It’s not that the crime with which William Payne is charged will make him particularly sympathetic, even with the usual caveat that the guy is innocent because he has yet to be proven guilty. Yes, we all adore the innocent, but the $25,000 bail was good enough to keep him coming back for more.
That is, until the assistant district attorney claimed he tried to run her down. From the Buffalo News:
The Erie County assistant district attorney prosecuting Payne had claimed that he drove within a couple feet of her following the first day of his rape trial.
[Judge Kenneth] Case revoked Payne’s bail and declared a mistrial last Tuesday after prospective jurors waiting to be screened for possible selection in Payne’s rape trial overheard discussions at the Erie County Courthouse that the assistant district attorney was involved in some sort of traffic incident on Monday evening.
The assistant prosecutor said she had gotten a clear look at the driver’s face and identified him as Payne.
Lock him up! Revoke his bail! Protect the prosecutor! Scuttle the trial!!! After all, she got a “clear look at the driver’s face,” and it was PAYNE!!!
Except it wasn’t.
Defense attorney Joseph A. Agro provided County Judge Kenneth F. Case with still photographs from Niagara Frontier Transportation Authority surveillance cameras showing the 48-year-old Payne utilizing public transportation at different points on his way home from court to the East Side.
Photographs and surveillance video from cameras at the intersection where the alleged incident occurred at West Eagle Street and Delaware Avenue, Agro argued, proved that his client could not possibly be the man behind the wheel of a dark sedan the prosecutor said nearly struck her.
Oops. But the good news is that it only took seven days of Payne’s life to figure out that he had absolutely nothing whatsoever to do with any car driving too close to the baby prosecutor.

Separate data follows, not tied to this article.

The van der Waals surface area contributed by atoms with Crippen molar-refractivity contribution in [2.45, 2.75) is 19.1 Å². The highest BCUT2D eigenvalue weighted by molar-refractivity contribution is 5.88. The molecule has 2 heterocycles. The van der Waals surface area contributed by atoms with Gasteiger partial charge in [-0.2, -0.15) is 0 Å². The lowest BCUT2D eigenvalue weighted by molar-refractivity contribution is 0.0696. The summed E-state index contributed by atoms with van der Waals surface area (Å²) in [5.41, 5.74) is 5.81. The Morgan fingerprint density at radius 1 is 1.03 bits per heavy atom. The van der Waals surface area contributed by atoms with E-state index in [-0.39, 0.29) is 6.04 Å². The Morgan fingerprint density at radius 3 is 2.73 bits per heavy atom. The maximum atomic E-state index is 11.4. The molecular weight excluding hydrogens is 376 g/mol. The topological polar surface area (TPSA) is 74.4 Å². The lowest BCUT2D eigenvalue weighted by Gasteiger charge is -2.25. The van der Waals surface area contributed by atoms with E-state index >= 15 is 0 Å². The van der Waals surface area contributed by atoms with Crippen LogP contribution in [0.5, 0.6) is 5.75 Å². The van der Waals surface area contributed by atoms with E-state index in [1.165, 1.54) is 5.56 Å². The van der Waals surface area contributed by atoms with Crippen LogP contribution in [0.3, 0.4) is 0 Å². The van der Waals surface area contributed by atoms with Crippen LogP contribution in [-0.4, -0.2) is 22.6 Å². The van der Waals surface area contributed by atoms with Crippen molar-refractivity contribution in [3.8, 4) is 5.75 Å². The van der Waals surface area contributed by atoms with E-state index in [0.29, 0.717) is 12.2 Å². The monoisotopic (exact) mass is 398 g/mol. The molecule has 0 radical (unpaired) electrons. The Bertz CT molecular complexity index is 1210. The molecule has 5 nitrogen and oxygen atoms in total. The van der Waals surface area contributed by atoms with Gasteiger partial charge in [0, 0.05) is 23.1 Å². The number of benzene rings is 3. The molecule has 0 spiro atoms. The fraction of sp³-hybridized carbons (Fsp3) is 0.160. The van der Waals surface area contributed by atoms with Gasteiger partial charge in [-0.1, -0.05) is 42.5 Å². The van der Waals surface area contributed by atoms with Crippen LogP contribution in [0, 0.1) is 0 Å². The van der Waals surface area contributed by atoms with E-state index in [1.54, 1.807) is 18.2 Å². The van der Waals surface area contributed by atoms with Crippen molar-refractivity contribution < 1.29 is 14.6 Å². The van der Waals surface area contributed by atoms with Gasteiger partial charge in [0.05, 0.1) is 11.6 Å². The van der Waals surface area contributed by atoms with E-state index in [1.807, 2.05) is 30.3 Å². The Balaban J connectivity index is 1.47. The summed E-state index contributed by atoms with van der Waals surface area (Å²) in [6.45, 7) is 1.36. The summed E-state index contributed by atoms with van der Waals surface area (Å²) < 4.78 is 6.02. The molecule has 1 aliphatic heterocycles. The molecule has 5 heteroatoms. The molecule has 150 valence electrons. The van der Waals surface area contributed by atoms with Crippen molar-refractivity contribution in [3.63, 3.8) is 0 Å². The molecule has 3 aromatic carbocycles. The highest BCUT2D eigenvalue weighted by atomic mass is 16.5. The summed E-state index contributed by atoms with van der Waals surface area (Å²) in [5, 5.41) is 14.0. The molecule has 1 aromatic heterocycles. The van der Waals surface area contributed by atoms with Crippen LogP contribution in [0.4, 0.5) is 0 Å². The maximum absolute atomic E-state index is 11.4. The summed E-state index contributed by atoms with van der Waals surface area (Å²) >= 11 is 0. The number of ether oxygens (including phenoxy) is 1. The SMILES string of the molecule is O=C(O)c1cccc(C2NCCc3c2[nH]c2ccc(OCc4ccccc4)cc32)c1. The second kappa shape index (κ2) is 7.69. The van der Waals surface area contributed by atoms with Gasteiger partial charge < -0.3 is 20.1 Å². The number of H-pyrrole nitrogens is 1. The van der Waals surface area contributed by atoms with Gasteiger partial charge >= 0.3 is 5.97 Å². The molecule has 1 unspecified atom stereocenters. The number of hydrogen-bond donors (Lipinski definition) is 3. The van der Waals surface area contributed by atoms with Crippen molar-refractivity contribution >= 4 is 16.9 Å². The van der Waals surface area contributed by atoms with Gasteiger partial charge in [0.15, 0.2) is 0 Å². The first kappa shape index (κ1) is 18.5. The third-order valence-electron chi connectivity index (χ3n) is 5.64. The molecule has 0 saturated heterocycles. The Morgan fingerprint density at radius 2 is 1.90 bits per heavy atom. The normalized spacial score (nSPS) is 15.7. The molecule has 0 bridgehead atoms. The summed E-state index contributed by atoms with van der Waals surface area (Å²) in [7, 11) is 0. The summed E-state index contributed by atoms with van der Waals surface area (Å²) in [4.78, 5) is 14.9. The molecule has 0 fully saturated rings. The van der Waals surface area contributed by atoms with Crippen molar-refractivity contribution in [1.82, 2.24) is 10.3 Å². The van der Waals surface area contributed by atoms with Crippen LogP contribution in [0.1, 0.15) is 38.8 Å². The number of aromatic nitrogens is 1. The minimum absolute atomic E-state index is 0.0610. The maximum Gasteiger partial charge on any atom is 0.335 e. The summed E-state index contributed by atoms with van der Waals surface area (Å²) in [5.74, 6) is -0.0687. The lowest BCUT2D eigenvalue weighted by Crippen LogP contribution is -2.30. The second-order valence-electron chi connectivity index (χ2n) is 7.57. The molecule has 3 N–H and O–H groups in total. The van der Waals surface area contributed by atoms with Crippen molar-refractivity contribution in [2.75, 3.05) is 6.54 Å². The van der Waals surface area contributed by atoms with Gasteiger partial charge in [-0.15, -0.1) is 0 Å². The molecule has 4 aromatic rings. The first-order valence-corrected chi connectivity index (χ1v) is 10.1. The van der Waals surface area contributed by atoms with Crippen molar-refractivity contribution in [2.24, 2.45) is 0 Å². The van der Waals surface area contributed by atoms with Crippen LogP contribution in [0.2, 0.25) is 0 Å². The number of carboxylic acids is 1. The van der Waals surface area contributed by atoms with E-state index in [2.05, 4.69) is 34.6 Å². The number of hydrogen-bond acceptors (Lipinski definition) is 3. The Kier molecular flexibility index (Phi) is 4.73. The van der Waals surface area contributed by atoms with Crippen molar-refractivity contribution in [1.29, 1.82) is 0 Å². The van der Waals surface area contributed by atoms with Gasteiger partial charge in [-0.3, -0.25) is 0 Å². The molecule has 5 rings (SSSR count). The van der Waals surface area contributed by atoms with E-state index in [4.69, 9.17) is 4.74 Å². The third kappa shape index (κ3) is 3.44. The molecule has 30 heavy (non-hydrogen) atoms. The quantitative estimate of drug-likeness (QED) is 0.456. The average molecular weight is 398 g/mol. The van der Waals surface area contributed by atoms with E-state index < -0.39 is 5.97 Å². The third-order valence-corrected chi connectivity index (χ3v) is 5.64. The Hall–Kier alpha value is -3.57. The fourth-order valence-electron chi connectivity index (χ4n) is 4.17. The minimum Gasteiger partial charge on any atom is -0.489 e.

“I told them this guy does not have a driver’s license and has an NFTA bus pass. But my client sat for seven days at the Erie County Holding Center,” Agro said. “We think the next time an accusation like that is going to be made, they should get it right and not leave it up to us to get it right. This guy’s liberty was taken from him for seven days.”
But hey, this wasn’t some bum off the street making the accusation which would be duly investigated. Eventually. This was a prosecutor, and the last thing we can tolerate is a baby prosecutor getting rattled. Of course, there is no way to know whether the incident happened at all, or whether it was just your basic car came closer to the prosecutrix than she would have preferred. Just like the Dersh, who would have demanded Payne be indicted for attempted murder before the sun set.
So who was this assistant who was so very certain that the attempt to run her down was perpetrated by the perpetrator? Well, that’s hard to say:
The Buffalo News has withheld the name of the assistant prosecutor at the request of the District Attorney’s Office because they were fearful for her safety.
Defense lawyers in Buffalo should keep this in mind, and request that they similarly withhold the names of defendants because they’re fearful for her safety. Then again, it’s a little unclear why she would be fearful, given that her fantasy attack by the defendant was just that, a fantasy.
But what it was not was intentional, as Judge Case concluded:
The judge, in restoring bail, said he did not believe the assistant district attorney intentionally sought to blame Payne for the incident, but rather it was the result of a case of mistaken identity.
Mistaken identity can happen, you know. It tends to happen most when there is video. And ironically, there was video in this case.
Agro said his client is glad to be free, but questioned the assistant prosecutor’s account of what happened at the intersection after he watched the courthouse surveillance video several times.
“In my humble estimation, the car was nowhere near the assistant DA,” Agro said.
That’s one seriously mistaken prosecutor, they have up there in Buffalo. No wonder she’s fearful. And so what if she misidentified by mistake the face of the defendant she was prosecuting, a face she could “clearly see,” even if it was during an incident that didn’t really happen. It only cost William Payne seven days sitting in the Erie County jail.
H/T Our hinterlands correspondent, Kathleen Casey